Gould had traditionally looked for minerals, not clothing. “Now I’ve created a monster,” Bommarito said of his partner.

Gould said he once drank to excess, but denim has helped him overcome that crutch. “It’s the thrill of the chase,” he said. “It’s like the alcoholic chasing the drink. Now I’m chasing something else. I’m addicted to the denim.”

On a cool day in early autumn, the pair left Genoa just after daybreak in Gould’s 2002 Ford diesel truck with 600,000 miles on the odometer, two cracks that meander across the windshield, an ashtray overflowing with cigarette butts and a pair of binoculars stashed on the driver’s side floor. In the back was a case of dog food and, under the seat, a roll of toilet paper, which Gould calls “mountain money” because “it’s more valuable than any currency once you get up there.”

Before they left, he had completed hours of computer research, scouring various internet sites for tips on the mines they intended to explore — information that included the years of operation, total depth, production numbers and types of yields.

And, perhaps just as important, whether they’re already claimed.

inline-largeCaden Gould of Genoa points out the different minerals in an old mine in search of vintage denim and other antiquities in south Douglas County on Thursday, Oct. 11, 2018. Mines in the area date as far back as the 1860s and 1870s. Chase Stevens Las Vegas Review-Journal @csstevensphoto

DenimThe excavations are not for the faint of heart. More than 50,000 of Nevada’s mines pose public safety hazards, according to the state’s Division of Minerals. Risks include “falls down inclined or vertical openings; rotted, decaying timbers; cave-ins; bad air; old, left behind explosives; poisonous snakes and spiders; disease-carrying rodents; and bats that can occasionally carry rabies,” according to the agency.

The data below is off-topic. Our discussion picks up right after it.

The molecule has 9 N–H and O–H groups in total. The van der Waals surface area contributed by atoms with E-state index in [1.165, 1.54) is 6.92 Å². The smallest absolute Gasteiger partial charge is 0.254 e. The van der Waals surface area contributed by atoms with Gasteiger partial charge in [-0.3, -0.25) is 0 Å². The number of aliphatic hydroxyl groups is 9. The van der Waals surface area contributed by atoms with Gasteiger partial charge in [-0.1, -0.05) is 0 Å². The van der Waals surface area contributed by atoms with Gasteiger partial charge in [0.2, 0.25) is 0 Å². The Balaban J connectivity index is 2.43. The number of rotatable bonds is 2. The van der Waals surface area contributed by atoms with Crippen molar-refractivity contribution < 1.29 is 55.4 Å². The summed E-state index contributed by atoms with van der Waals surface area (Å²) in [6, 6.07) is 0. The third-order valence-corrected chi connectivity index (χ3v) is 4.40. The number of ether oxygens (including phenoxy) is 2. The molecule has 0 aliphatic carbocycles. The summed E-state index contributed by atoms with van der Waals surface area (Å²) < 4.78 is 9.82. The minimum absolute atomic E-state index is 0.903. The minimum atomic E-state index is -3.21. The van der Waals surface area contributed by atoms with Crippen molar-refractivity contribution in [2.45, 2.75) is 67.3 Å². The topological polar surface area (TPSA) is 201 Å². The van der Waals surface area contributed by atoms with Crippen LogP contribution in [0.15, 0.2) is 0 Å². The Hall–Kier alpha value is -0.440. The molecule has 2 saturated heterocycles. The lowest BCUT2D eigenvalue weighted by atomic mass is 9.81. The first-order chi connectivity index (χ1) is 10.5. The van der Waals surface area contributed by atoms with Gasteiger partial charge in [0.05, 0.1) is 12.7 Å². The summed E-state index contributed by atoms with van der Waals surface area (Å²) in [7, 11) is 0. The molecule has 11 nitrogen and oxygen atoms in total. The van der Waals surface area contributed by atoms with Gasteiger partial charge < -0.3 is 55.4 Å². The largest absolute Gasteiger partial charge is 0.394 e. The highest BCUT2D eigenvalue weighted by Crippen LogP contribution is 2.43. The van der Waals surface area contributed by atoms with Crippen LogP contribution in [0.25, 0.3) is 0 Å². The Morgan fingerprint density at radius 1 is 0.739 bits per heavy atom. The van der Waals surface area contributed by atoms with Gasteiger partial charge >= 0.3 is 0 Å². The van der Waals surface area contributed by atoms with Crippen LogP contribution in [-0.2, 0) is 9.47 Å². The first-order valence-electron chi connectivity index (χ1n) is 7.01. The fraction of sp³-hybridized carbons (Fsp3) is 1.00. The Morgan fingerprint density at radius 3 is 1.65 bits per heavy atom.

Since 1971, when the state began recording mine injuries, more than one dozen people have been killed and many more injured exploring underground shafts. Gould and Bommarito have heard the ominous cracking of a mine’s wooden supports, climbed on rickety 150-year-old ladders, dislodged rocks that have fallen atop their heads, denting skulls. But what the denim prospectors fear most is poisonous gas.

Bommarito said the two follow a trusted rule-of-thumb: “If anything smells funny, you get the hell out of there.”

On the most recent hunt, Gould walked upon the mouth of a mine shaft that had been fenced off with a sign that warned to stay out, adding, “Thank you for being on my trail cam! Evidence is going to BLM at this time. Have a nice day!”

Gould knows that mine owners can be a prickly crowd. The internet is filled with videos taken by amateurs who go poking into already-claimed mines looking to pillage gold and silver.

Gould claimed his first pair of vintage denim after watching an online video he recognized was filmed in a Tonopah mine. He saw the relic hunter step over a pile of clothing he figured contained some denim, and later went back to claim his prize.

Now he and Bommarito know not to give too many details about where they hunt.

Otherwise, the pair admit to be being amateurs in their quest. They know falling rocks could kill them but rarely wear helmets and don’t want to spend the $4,000 for an air-quality meter.

At mine sites, tempers can flare. Bommarito once had a fistfight with another denim hunter right at the open mouth of a vertical mine shaft.